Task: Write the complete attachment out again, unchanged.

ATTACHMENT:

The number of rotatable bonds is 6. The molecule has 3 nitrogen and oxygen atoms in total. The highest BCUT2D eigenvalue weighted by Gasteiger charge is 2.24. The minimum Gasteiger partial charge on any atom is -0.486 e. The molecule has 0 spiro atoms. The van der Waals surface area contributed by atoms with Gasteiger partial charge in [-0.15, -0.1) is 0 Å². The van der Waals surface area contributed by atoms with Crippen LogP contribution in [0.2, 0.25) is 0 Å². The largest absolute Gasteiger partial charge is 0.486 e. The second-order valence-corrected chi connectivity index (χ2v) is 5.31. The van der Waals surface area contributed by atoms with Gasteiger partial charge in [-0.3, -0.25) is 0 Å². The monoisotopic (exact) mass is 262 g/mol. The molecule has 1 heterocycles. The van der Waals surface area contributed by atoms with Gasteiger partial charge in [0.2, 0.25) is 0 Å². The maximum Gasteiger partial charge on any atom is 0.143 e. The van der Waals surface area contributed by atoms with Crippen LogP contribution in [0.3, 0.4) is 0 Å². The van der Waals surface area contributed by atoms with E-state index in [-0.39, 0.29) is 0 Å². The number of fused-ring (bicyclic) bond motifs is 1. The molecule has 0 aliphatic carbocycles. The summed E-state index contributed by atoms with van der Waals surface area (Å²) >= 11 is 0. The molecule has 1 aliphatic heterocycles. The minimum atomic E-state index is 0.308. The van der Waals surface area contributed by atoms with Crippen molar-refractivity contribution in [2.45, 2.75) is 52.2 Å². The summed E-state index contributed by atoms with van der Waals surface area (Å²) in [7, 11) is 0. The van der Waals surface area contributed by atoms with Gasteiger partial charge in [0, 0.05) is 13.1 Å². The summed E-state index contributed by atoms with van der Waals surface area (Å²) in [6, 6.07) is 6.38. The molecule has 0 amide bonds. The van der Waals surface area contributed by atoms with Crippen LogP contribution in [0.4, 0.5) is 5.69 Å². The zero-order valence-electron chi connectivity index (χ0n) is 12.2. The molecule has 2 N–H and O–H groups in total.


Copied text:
The number of rotatable bonds is 6. The molecule has 3 nitrogen and oxygen atoms in total. The highest BCUT2D eigenvalue weighted by Gasteiger charge is 2.24. The minimum Gasteiger partial charge on any atom is -0.486 e. The molecule has 0 spiro atoms. The van der Waals surface area contributed by atoms with Gasteiger partial charge in [-0.15, -0.1) is 0 Å². The van der Waals surface area contributed by atoms with Crippen LogP contribution in [0.2, 0.25) is 0 Å². The largest absolute Gasteiger partial charge is 0.486 e. The second-order valence-corrected chi connectivity index (χ2v) is 5.31. The van der Waals surface area contributed by atoms with Gasteiger partial charge in [-0.3, -0.25) is 0 Å². The monoisotopic (exact) mass is 262 g/mol. The molecule has 1 heterocycles. The van der Waals surface area contributed by atoms with Gasteiger partial charge in [0.2, 0.25) is 0 Å². The maximum Gasteiger partial charge on any atom is 0.143 e. The van der Waals surface area contributed by atoms with Crippen LogP contribution in [0.3, 0.4) is 0 Å². The van der Waals surface area contributed by atoms with E-state index in [-0.39, 0.29) is 0 Å². The number of fused-ring (bicyclic) bond motifs is 1. The molecule has 0 aliphatic carbocycles. The summed E-state index contributed by atoms with van der Waals surface area (Å²) >= 11 is 0. The molecule has 1 aliphatic heterocycles. The minimum atomic E-state index is 0.308. The van der Waals surface area contributed by atoms with Crippen molar-refractivity contribution in [2.45, 2.75) is 52.2 Å². The summed E-state index contributed by atoms with van der Waals surface area (Å²) in [7, 11) is 0. The van der Waals surface area contributed by atoms with Gasteiger partial charge in [0, 0.05) is 13.1 Å². The summed E-state index contributed by atoms with van der Waals surface area (Å²) in [6, 6.07) is 6.38. The molecule has 0 amide bonds. The van der Waals surface area contributed by atoms with Crippen LogP contribution in [0.4, 0.5) is 5.69 Å². The zero-order valence-electron chi connectivity index (χ0n) is 12.2. The molecule has 2 N–H and O–H groups in total.